Bpp liquidating trust
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This information has been prepared by Schulte Roth & Zabel LLP (“SRZ”) for general informational purposes only.
Do they have to report to shareholders and not the SEC?Transmission or receipt of this information does not create an attorney-client relationship with SRZ.Electronic mail or other communications with SRZ cannot be guaranteed to be confidential and will not (without SRZ agreement) create an attorney-client relationship with SRZ.13, 2014, and S would reimburse the trustee for preservation and maintenance expenses as of June 1, 2014, shortly after the trustee had stated his intention to abandon the Property.Nevertheless, the parties disputed whether S could be surcharged for expenses incurred prior to June 1, 2014. 1984) (if trustee incurs “properly identified” preservation expenses “primarily for the benefit of” the secured lender, Code Section 506(c) provides an exception if the lender has either “caused” or consented to the accrual of these expenses); , 762 F.2d 10, 12 (2d Cir. Other courts have explained that Code Section 506(c) essentially requires a “quantifiable and direct benefit to the secured creditor; indirect or speculative benefits may not be surcharged, nor may expenses that benefit the debtor or other creditors.” , 243 F.3d 228, 232 (5th Cir. These judicially imposed legal hurdles to a secured lender surcharge are meaningful.
“To recover expenses under this provision, the trustee bears the burden of proving” that: “(1) the expenditure was necessary, (2) the amounts expended were reasonable, and (3) the creditor benefited from the expenses.” , 739 F.2d 73, 76 (2d Cir.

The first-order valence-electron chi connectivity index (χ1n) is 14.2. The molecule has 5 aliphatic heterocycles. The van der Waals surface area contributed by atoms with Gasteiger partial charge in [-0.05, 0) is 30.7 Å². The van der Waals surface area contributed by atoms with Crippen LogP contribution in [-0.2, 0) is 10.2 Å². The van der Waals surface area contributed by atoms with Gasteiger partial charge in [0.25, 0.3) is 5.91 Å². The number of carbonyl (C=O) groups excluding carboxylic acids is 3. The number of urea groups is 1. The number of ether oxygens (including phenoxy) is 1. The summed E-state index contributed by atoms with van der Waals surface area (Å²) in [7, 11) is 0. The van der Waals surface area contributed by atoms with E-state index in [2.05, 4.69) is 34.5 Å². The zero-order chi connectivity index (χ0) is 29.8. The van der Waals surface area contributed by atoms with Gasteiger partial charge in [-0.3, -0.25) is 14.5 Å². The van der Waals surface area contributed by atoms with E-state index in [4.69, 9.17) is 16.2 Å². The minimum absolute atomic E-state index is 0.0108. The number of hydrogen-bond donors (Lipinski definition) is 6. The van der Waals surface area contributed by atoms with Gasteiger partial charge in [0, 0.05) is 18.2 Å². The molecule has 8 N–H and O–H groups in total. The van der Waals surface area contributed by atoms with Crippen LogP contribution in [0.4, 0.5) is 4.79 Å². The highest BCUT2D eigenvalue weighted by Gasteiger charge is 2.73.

In the court’s view, it was “obvious that [S] obtained some benefit from the expenses.
Consider the security, lawn mowing and roof repairs paid for by [the trustee], to name just a few of the expenses surcharged.” confirms the practical difficulty that a trustee ordinarily has in surcharging a secured lender for the expense of preserving its collateral.
S’s position, reasoned the court, could “result in the unjust enrichment that the statute aims to prevent … Such would be the case here if [S] were to avoid the surcharge, given that there is no indication it could have sold the Property earlier and avoided these expenses.” S’s position would also “limit Section 506(c) to expenses incurred during the usually brief window of time when the trustee has attempted to abandon but has not been authorized to abandon.” Because of all these concerns, the court saw “no basis for adopting a rule that is largely unmoored from the statutory text.” at *7.
The precise language of the statute “limits the trustee’s recovery to ‘necessary’ preservation and disposal costs and expenses.” If a trustee were to delay in realizing an asset’s value “and the value turns out to be less than the creditor’s secured interest, the creditor can challenge the necessity of the costs incurred by the trustee.” Finally, the court rejected S’s argument that the trustee had failed to quantify the benefit it had received.
The bankruptcy court later granted the trustee’s request to surcharges for those expenses. 1982) (surcharge denied; legal services of debtor’s counsel could not be imposed on secured lender; reorganization legal services “primarily of benefit to the debtor” and any “tertiary benefit bestowed upon the secured Property …